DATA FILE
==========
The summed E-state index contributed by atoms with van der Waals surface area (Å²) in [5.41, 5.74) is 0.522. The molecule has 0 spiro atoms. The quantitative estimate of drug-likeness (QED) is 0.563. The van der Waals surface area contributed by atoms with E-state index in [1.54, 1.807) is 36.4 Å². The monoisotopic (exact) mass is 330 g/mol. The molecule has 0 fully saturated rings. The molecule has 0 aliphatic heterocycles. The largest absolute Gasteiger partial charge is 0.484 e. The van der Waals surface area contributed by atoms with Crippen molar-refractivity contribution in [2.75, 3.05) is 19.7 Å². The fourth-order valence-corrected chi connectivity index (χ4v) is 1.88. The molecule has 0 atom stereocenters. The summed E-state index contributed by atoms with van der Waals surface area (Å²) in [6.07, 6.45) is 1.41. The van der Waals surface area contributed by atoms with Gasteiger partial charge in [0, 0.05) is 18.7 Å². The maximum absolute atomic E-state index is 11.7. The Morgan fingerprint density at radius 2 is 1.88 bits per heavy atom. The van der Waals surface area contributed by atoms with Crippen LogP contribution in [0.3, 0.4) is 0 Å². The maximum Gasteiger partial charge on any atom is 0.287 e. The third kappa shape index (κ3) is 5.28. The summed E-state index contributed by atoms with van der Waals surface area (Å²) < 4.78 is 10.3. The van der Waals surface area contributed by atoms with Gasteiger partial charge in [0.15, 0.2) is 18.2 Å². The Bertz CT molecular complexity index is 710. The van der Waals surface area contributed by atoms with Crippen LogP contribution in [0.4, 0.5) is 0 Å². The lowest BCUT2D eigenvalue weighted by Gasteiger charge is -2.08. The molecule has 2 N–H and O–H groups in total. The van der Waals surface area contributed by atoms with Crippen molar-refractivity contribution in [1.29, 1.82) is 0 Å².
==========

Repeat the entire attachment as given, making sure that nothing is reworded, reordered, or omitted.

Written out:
The summed E-state index contributed by atoms with van der Waals surface area (Å²) in [5.41, 5.74) is 0.522. The molecule has 0 spiro atoms. The quantitative estimate of drug-likeness (QED) is 0.563. The van der Waals surface area contributed by atoms with E-state index in [1.54, 1.807) is 36.4 Å². The monoisotopic (exact) mass is 330 g/mol. The molecule has 0 fully saturated rings. The molecule has 0 aliphatic heterocycles. The largest absolute Gasteiger partial charge is 0.484 e. The van der Waals surface area contributed by atoms with Crippen molar-refractivity contribution in [2.75, 3.05) is 19.7 Å². The fourth-order valence-corrected chi connectivity index (χ4v) is 1.88. The molecule has 0 atom stereocenters. The summed E-state index contributed by atoms with van der Waals surface area (Å²) in [6.07, 6.45) is 1.41. The van der Waals surface area contributed by atoms with Gasteiger partial charge in [0, 0.05) is 18.7 Å². The maximum absolute atomic E-state index is 11.7. The Morgan fingerprint density at radius 2 is 1.88 bits per heavy atom. The van der Waals surface area contributed by atoms with Crippen LogP contribution in [0.3, 0.4) is 0 Å². The maximum Gasteiger partial charge on any atom is 0.287 e. The third kappa shape index (κ3) is 5.28. The summed E-state index contributed by atoms with van der Waals surface area (Å²) < 4.78 is 10.3. The van der Waals surface area contributed by atoms with Gasteiger partial charge in [0.15, 0.2) is 18.2 Å². The Bertz CT molecular complexity index is 710. The van der Waals surface area contributed by atoms with Crippen LogP contribution in [0.4, 0.5) is 0 Å². The lowest BCUT2D eigenvalue weighted by Gasteiger charge is -2.08. The molecule has 2 N–H and O–H groups in total. The van der Waals surface area contributed by atoms with Crippen molar-refractivity contribution in [1.29, 1.82) is 0 Å².